UC Berkeley receives $10 million grant to study ‘Big Data’

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A $10 million grant awarded to UC Berkeley March 29 by the National Science Foundation will help advance efforts to organize, extract and analyze massive amounts of data.

The five payments of $2 million per year will be allocated to the campus’s Algorithms, Machines and People Lab to track and understand the volumes and volumes of data circulating through the internet every day, called “Big Data,” according to Michael Franklin, computer science professor and director of the lab.

“If we’re successful — whether they’re doing science, trying to understand things about the economy or urban science or trying to understand how to maximize their business — we will produce tools for all sorts of people to make sense of their data,” Franklin said.

So far the lab’s research has focused on genome sequencing in cancer patients, highly detailed models of urban cities like San Francisco and real-time traffic monitoring to sync traffic lights and meters to reduce traffic, said Alexandre Bayen, associate professor of systems engineering and a principal investigator of “Mobile Millenium,” the traffic monitoring system. The money will help with efforts to extrapolate patterns from the data and could significantly reduce traffic, he said.

The lab was initially funded by Google and SAP a year ago, and currently is sponsored by 18 different firms. The grant will nearly double the budget of the lab, Franklin said, although most of the money will be used to hire around 15 or 16 more graduate and postdoctoral students.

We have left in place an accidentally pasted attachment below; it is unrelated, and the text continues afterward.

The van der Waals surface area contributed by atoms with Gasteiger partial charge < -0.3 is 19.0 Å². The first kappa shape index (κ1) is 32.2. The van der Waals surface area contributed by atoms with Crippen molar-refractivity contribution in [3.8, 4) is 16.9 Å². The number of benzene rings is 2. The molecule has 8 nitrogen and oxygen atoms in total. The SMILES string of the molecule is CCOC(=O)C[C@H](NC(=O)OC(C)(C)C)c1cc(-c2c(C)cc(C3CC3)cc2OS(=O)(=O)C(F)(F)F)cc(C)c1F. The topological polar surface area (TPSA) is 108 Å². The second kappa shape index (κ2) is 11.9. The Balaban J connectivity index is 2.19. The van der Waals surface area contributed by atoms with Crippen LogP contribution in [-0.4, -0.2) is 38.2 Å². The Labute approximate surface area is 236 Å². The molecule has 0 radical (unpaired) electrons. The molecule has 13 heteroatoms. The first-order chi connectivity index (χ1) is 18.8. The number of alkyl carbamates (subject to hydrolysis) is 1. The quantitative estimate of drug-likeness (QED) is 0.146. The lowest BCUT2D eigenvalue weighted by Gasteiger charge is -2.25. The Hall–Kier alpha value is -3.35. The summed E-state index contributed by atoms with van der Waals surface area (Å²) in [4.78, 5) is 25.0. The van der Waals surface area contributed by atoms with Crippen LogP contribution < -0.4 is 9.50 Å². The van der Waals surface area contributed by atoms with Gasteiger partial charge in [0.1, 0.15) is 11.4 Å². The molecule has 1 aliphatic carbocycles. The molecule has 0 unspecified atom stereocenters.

The grant is part of a larger White House initiative for research into “Big Data,” although UC Berkeley was the sole university to receive funds from the foundation, according to Franklin. The hope is that the lab’s advancements can offer rare insight into the mechanics of society and improve research into such things as machine-learning, cloud-computing and crowdsourcing, he said.

But even with the grant, significant hurdles remain in compiling different sorts of information like tweets or user-generated videos and storing the more than one billion terabytes of information created per year, which is increasing by 60 percent annually, Franklin said.

Bayen echoed similar concerns.

“The grant gives a lot of freedom to handle these fundamental questions about ‘Big Data,’” he said. “But the question is: How do we fuse all the information we have?”